Sisters of Sustainability: Women Powering Climate Action through Grassroots Networks
Anne McPhersonVice President, Global Communications [email protected]
The Frontlines of Environmental Action
My grandparents spent their lives protecting our land and producing coffee for our community in Armenia, Colombia. As a farmer in the early 1980s, my grandfather was one of the millions of Colombians who worked in the agriculture sector on the frontlines of environmental action and upholding sustainable farming practices. Today, small scale farmers that protect the environment, and provide for their families as my grandparents did, struggle to compete against the highly industrialized farms dominating other major coffee producing countries such as Brazil and Vietnam.
Small-scale farms produce 30% of the world’s food on just 11% of its farmland, yet they only receive 1.7% of global climate finance. These farmers are disproportionately affected by climate change, falling victim to crop loss as a result of extreme weather events like droughts, heat waves, and large storms.
Small-scale farms led by women are particularly important. Research has shown that women led agri-businesses are more likely to view climate action or investment as a higher priority. Women’s involvement and leadership in climate initiatives is an important yet under-recognized factor in the fight against climate change.
The Gender and Climate Learning Collaborative launch
On June 29th and 30th, 2023 ICRW held the inaugural Gender and Climate Learning Collaborative launch event at the Rockefeller Brothers Pocantico Center. We brought together leading practitioners, researchers, and donors together for transformative conversations about gender and climate, and to discover how to better support women-led grassroots climate organizations and campaigns. An important aspect of the launch was to highlight the work being done by practitioners in the Global South.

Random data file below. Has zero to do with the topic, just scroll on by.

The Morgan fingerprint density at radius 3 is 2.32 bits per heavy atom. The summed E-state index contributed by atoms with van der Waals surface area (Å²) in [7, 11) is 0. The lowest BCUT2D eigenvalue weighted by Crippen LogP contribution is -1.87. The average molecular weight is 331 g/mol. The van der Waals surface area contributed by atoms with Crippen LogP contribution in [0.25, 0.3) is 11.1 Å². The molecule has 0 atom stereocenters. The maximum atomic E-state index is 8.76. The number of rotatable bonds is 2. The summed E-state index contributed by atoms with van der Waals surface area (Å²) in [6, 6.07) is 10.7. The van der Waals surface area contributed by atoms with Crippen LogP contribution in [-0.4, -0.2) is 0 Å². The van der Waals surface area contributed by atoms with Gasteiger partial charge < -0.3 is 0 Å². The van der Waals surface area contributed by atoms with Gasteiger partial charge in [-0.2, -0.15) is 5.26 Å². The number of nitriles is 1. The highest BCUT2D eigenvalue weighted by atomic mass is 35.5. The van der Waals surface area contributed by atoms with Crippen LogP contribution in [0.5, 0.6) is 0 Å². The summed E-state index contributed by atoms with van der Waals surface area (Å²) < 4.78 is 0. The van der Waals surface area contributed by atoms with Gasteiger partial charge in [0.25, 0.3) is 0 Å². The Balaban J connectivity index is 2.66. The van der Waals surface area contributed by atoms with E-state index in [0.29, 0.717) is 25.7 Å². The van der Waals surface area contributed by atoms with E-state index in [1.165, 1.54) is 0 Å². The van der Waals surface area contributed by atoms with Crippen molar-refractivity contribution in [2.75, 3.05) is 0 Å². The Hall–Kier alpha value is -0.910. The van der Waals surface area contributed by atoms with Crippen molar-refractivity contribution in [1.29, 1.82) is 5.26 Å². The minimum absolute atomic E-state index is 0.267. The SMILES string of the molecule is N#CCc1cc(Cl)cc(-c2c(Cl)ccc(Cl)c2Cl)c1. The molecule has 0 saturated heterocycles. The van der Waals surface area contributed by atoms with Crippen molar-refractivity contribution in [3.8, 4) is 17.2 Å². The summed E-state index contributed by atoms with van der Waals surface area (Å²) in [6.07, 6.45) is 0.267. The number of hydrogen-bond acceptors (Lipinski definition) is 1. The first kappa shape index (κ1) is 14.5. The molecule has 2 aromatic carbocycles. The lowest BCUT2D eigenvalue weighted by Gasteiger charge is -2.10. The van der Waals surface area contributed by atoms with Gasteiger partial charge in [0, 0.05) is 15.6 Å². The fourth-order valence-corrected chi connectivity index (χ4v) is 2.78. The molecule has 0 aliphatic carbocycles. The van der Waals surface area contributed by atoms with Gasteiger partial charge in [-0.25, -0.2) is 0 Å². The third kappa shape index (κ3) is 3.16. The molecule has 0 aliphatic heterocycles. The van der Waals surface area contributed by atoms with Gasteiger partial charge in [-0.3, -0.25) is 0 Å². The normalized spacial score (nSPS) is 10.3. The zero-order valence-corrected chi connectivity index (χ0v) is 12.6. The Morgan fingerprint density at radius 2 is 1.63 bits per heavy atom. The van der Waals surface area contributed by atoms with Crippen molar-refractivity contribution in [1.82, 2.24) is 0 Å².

“The case for small-scale farmers” was a phrase I heard echoed several times at the launch. Representatives from Root Capital and Groots Kenya made the case that investing in women-led agriculture initiatives would lead to better climate outcomes and more sustainable communities. By reclaiming Indigenous and local knowledge in agricultural practices, grassroots women can reassert their agency and participate in more sustainable practices such as minimum tillage and mulching, which preserves soil. Their approach focuses on land conversation, efficient water and energy use, and biodiversity.
Current Challenges and Gaps
Today, just 0.2% of overseas funding goes to women-led climate initiatives. For those working at the intersection of gender and climate, this statistic is seared in our brains because it represents how underfunded women-led climate action remains despite the profound opportunity and possibilities.